“It is important for school leaders to stay connected with the student body because,” she says, “first and foremost, we are here for them. I can imagine that if you are not in front of students every day you might start to get a little disconnected. Teaching my own class is very beneficial for me when supervising teachers. Being in their classroom becomes more than just an isolated event and more of a collaboration: I’m also in a classroom with these students every day; I have the same issues. It gives us a very up-to-date understanding of what our teachers are going through. We have a unique student body here at Fenwick, and it’s important to know their needs specifically.”
Dr. James Quaid, former Fenwick Principal and current Director of Student Services & Enrollment, returned to Fenwick this school year. “I began my career as a teacher and always loved working with students as a teacher, coach and/or moderator,” Dr. Quaid shares. “Administrative work involves planning and finding ways to help students, teachers and parents/guardians. It also involves a lot of reaction to issues in which people are frustrated or upset. When I am in a classroom, I get to work in a very positive environment and enjoy watching students learn and grow. If you plan, communicate and react properly, there really are not that many negative things that happen. For one period each day I can just enjoy the experience.”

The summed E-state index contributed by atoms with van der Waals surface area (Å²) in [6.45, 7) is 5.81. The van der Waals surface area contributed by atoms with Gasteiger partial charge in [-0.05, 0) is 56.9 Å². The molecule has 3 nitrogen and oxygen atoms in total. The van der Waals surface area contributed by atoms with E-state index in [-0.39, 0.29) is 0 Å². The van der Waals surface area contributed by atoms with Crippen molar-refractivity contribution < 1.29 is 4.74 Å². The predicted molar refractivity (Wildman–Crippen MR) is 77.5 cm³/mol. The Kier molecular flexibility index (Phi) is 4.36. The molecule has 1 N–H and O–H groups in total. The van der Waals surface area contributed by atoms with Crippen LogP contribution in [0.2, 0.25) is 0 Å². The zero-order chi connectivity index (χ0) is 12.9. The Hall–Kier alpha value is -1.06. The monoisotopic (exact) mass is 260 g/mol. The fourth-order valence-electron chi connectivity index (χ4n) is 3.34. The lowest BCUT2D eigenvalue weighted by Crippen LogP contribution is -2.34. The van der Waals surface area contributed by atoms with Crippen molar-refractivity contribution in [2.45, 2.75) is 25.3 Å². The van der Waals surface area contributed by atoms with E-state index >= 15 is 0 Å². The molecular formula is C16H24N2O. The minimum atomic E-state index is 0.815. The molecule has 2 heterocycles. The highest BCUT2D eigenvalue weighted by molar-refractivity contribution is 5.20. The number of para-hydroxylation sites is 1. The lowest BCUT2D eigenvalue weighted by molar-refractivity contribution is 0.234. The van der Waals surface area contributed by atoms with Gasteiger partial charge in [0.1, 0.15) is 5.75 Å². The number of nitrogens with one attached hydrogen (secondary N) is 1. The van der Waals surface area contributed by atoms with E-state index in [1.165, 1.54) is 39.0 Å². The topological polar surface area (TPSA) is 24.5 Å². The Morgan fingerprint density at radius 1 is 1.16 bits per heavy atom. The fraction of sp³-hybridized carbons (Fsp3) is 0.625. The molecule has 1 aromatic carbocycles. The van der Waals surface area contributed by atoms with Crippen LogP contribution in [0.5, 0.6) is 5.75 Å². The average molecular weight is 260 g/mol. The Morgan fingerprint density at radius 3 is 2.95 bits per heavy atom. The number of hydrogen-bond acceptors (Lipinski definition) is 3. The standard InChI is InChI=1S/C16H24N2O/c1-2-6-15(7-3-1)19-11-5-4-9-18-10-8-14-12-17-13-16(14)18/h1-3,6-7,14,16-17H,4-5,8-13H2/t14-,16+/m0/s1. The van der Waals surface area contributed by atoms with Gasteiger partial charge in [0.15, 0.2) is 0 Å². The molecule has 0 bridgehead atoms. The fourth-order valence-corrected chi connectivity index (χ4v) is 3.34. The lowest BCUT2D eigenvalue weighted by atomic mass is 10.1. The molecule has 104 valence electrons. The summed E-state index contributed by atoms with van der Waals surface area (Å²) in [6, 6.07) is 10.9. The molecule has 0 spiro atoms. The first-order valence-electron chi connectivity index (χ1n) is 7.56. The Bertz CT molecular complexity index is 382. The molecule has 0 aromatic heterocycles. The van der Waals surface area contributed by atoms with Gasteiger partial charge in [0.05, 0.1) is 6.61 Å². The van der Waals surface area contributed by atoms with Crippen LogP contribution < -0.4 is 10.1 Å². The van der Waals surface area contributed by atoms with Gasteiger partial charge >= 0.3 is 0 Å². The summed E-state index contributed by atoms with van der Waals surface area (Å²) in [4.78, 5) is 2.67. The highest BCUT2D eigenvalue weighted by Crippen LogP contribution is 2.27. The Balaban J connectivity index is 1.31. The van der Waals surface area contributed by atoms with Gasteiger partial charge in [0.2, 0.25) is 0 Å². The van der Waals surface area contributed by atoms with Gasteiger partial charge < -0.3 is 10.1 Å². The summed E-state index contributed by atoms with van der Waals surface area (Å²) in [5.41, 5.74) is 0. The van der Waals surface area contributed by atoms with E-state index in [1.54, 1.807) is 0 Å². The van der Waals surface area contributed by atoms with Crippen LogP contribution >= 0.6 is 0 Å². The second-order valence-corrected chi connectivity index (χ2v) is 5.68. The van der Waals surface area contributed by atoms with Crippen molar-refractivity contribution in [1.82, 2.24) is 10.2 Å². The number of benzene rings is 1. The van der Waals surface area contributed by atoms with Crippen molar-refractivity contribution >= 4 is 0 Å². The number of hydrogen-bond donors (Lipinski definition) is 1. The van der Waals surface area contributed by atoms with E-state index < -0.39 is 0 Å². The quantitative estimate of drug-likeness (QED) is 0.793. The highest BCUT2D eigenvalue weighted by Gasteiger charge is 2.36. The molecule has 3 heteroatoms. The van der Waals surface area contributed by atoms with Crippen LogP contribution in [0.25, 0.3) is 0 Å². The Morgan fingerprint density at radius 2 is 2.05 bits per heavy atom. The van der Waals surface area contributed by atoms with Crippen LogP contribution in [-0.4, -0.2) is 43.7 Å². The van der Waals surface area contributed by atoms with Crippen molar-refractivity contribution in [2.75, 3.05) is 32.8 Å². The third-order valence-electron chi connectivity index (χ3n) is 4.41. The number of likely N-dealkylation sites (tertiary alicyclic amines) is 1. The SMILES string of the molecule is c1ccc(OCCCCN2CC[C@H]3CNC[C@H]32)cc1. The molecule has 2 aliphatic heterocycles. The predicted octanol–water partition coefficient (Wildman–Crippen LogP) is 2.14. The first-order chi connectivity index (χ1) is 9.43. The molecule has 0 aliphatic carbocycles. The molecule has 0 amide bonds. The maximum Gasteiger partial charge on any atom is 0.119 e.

“Great educators are organized, patient and student-focused.” – Dr. James Quaid, Director of Student Services & Enrollment Management
“As a principal for 23 years I learned so much from watching great teachers,” Quaid elaborates. “Great educators are organized, patient and student-focused. They also love their subject matter, are able to teach in a variety of ways to reach all types of learners and know it is important to talk to other members of the community with any concerns (parents, students, co-workers). Great teachers and coaches work hard and hold themselves accountable. As a result, they are wonderful role models. I try to be just like them myself.”
“Many of these great teachers (like Pete Groom and Jerry Lordan) end up being administrators,” Quaid notes. “When I was the principal at Fenwick I encouraged people like our Associate Principal, Rich Borsch; our Athletic Director, Mike Curtin; and our Assistant Principals, Sandy Rose, Maria Albertini-Hill and Terry O’Rourke, to teach because they were wonderful in the classroom. We also had some Deans who taught. When I run into alumni, I always hear Mr. [Joe] Konrad stories. Administrators should teach. It is good for the students and keeps the administrator in touch with how it feels to be a teacher. It should be a positive, invigorating experience for everyone.”
Assistant Principal Eleanor Comiskey, an alumna from the Class of 2006, concludes: “Administrators make decisions every day that impact the students and teachers. By teaching a class, I can connect with the students – see how they are doing well, where they may be struggling, and where they believe the school is doing well or what can be improved. It is also a daily reminder of the hard work all our teachers are doing every day,” says Ms. Comiskey, who also teaches Algebra within the Math Department. “This interaction, reflection and feedback can aid in decision making that impacts different stakeholders.”